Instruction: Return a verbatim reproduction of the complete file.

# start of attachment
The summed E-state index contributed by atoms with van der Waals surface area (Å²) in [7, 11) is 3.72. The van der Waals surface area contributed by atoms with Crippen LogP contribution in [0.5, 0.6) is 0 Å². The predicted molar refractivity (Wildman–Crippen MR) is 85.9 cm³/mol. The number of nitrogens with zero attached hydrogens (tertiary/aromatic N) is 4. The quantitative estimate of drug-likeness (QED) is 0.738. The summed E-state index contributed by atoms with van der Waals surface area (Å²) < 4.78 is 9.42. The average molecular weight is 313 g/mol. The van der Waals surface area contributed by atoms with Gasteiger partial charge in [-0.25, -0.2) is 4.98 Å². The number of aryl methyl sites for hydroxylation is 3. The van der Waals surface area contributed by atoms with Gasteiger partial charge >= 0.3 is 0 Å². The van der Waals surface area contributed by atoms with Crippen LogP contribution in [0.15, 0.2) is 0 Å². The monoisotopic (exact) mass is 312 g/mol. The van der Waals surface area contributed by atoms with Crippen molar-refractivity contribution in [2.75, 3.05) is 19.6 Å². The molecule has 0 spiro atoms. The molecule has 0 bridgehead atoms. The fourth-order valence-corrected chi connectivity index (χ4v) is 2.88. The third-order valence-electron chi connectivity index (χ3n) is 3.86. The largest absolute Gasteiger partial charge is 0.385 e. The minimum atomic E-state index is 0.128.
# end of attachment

The summed E-state index contributed by atoms with van der Waals surface area (Å²) in [7, 11) is 3.72. The van der Waals surface area contributed by atoms with Crippen LogP contribution in [0.5, 0.6) is 0 Å². The predicted molar refractivity (Wildman–Crippen MR) is 85.9 cm³/mol. The number of nitrogens with zero attached hydrogens (tertiary/aromatic N) is 4. The quantitative estimate of drug-likeness (QED) is 0.738. The summed E-state index contributed by atoms with van der Waals surface area (Å²) < 4.78 is 9.42. The average molecular weight is 313 g/mol. The van der Waals surface area contributed by atoms with Gasteiger partial charge in [-0.25, -0.2) is 4.98 Å². The number of aryl methyl sites for hydroxylation is 3. The van der Waals surface area contributed by atoms with Gasteiger partial charge >= 0.3 is 0 Å². The van der Waals surface area contributed by atoms with Crippen LogP contribution in [0.15, 0.2) is 0 Å². The monoisotopic (exact) mass is 312 g/mol. The van der Waals surface area contributed by atoms with Crippen molar-refractivity contribution in [2.75, 3.05) is 19.6 Å². The molecule has 0 spiro atoms. The molecule has 0 bridgehead atoms. The fourth-order valence-corrected chi connectivity index (χ4v) is 2.88. The third-order valence-electron chi connectivity index (χ3n) is 3.86. The largest absolute Gasteiger partial charge is 0.385 e. The minimum atomic E-state index is 0.128.